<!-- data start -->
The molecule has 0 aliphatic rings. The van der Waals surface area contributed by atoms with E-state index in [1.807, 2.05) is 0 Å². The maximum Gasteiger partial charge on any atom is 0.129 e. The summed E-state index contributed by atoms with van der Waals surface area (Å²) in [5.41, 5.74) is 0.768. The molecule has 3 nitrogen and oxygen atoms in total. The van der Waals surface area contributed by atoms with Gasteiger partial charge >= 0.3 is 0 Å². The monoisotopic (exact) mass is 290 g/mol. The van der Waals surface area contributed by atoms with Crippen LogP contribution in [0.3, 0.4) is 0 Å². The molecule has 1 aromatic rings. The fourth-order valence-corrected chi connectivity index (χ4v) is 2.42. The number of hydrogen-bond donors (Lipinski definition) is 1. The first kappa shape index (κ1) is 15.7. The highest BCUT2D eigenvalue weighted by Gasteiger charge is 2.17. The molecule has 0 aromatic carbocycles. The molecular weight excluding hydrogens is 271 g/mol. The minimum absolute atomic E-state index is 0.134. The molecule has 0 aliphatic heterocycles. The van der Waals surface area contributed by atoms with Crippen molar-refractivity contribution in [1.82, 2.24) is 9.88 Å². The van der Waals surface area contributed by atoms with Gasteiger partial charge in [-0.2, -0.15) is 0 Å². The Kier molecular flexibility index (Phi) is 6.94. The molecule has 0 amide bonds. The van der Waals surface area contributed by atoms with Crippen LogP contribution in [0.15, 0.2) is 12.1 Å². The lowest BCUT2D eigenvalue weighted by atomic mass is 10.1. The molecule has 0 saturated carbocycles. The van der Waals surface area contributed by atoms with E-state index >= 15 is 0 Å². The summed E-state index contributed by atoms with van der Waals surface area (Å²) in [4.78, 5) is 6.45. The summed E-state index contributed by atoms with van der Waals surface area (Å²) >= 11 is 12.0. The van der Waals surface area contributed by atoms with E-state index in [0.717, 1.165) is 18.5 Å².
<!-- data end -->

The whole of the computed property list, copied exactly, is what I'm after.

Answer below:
The molecule has 0 aliphatic rings. The van der Waals surface area contributed by atoms with E-state index in [1.807, 2.05) is 0 Å². The maximum Gasteiger partial charge on any atom is 0.129 e. The summed E-state index contributed by atoms with van der Waals surface area (Å²) in [5.41, 5.74) is 0.768. The molecule has 3 nitrogen and oxygen atoms in total. The van der Waals surface area contributed by atoms with Gasteiger partial charge >= 0.3 is 0 Å². The monoisotopic (exact) mass is 290 g/mol. The van der Waals surface area contributed by atoms with Crippen LogP contribution in [0.3, 0.4) is 0 Å². The molecule has 1 aromatic rings. The fourth-order valence-corrected chi connectivity index (χ4v) is 2.42. The number of hydrogen-bond donors (Lipinski definition) is 1. The first kappa shape index (κ1) is 15.7. The highest BCUT2D eigenvalue weighted by Gasteiger charge is 2.17. The molecule has 0 aromatic carbocycles. The molecular weight excluding hydrogens is 271 g/mol. The minimum absolute atomic E-state index is 0.134. The molecule has 0 aliphatic heterocycles. The van der Waals surface area contributed by atoms with Crippen molar-refractivity contribution in [1.82, 2.24) is 9.88 Å². The van der Waals surface area contributed by atoms with Gasteiger partial charge in [-0.2, -0.15) is 0 Å². The Kier molecular flexibility index (Phi) is 6.94. The molecule has 0 amide bonds. The van der Waals surface area contributed by atoms with Crippen LogP contribution in [0.15, 0.2) is 12.1 Å². The lowest BCUT2D eigenvalue weighted by atomic mass is 10.1. The molecule has 0 saturated carbocycles. The van der Waals surface area contributed by atoms with E-state index >= 15 is 0 Å². The summed E-state index contributed by atoms with van der Waals surface area (Å²) in [4.78, 5) is 6.45. The summed E-state index contributed by atoms with van der Waals surface area (Å²) >= 11 is 12.0. The van der Waals surface area contributed by atoms with E-state index in [0.717, 1.165) is 18.5 Å².